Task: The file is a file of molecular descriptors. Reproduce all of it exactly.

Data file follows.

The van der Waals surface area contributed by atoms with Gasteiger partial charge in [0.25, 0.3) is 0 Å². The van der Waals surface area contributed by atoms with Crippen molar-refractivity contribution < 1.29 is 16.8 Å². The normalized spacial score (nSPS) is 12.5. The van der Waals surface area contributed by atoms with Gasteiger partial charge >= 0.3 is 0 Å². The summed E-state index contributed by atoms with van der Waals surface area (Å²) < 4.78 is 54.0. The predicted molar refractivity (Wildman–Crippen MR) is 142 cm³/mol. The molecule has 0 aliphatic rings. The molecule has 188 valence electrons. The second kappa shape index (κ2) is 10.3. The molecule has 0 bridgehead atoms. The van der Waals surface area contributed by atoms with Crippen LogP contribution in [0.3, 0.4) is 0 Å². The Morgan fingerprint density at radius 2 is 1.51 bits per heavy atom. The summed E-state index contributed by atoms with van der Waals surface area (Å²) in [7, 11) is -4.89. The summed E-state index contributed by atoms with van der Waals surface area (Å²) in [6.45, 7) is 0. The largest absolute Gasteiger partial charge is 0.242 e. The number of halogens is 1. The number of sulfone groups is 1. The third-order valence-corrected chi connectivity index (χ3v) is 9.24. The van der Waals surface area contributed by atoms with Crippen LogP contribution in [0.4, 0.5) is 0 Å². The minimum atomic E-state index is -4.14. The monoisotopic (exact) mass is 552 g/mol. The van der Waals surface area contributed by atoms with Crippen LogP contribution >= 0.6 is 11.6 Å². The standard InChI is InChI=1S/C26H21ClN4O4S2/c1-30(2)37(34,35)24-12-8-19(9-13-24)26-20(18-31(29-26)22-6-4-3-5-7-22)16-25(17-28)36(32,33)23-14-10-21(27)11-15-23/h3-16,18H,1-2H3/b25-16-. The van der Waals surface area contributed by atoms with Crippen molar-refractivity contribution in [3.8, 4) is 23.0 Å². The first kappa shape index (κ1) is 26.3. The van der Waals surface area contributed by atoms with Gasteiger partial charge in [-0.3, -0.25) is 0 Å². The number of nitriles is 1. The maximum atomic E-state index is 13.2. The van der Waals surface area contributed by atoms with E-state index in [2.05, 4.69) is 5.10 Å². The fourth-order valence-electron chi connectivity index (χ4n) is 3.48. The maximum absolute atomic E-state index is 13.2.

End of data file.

The van der Waals surface area contributed by atoms with Gasteiger partial charge in [0.25, 0.3) is 0 Å². The van der Waals surface area contributed by atoms with Crippen molar-refractivity contribution < 1.29 is 16.8 Å². The normalized spacial score (nSPS) is 12.5. The van der Waals surface area contributed by atoms with Gasteiger partial charge >= 0.3 is 0 Å². The summed E-state index contributed by atoms with van der Waals surface area (Å²) < 4.78 is 54.0. The predicted molar refractivity (Wildman–Crippen MR) is 142 cm³/mol. The molecule has 0 aliphatic rings. The molecule has 188 valence electrons. The second kappa shape index (κ2) is 10.3. The molecule has 0 bridgehead atoms. The van der Waals surface area contributed by atoms with Crippen LogP contribution in [0.3, 0.4) is 0 Å². The Morgan fingerprint density at radius 2 is 1.51 bits per heavy atom. The summed E-state index contributed by atoms with van der Waals surface area (Å²) in [7, 11) is -4.89. The summed E-state index contributed by atoms with van der Waals surface area (Å²) in [6.45, 7) is 0. The largest absolute Gasteiger partial charge is 0.242 e. The number of halogens is 1. The number of sulfone groups is 1. The third-order valence-corrected chi connectivity index (χ3v) is 9.24. The van der Waals surface area contributed by atoms with Crippen LogP contribution in [0.4, 0.5) is 0 Å². The minimum atomic E-state index is -4.14. The monoisotopic (exact) mass is 552 g/mol. The van der Waals surface area contributed by atoms with Crippen LogP contribution >= 0.6 is 11.6 Å². The standard InChI is InChI=1S/C26H21ClN4O4S2/c1-30(2)37(34,35)24-12-8-19(9-13-24)26-20(18-31(29-26)22-6-4-3-5-7-22)16-25(17-28)36(32,33)23-14-10-21(27)11-15-23/h3-16,18H,1-2H3/b25-16-. The van der Waals surface area contributed by atoms with Crippen molar-refractivity contribution in [3.8, 4) is 23.0 Å². The first kappa shape index (κ1) is 26.3. The van der Waals surface area contributed by atoms with Gasteiger partial charge in [-0.3, -0.25) is 0 Å². The number of nitriles is 1. The maximum atomic E-state index is 13.2. The van der Waals surface area contributed by atoms with E-state index in [2.05, 4.69) is 5.10 Å². The fourth-order valence-electron chi connectivity index (χ4n) is 3.48. The maximum absolute atomic E-state index is 13.2.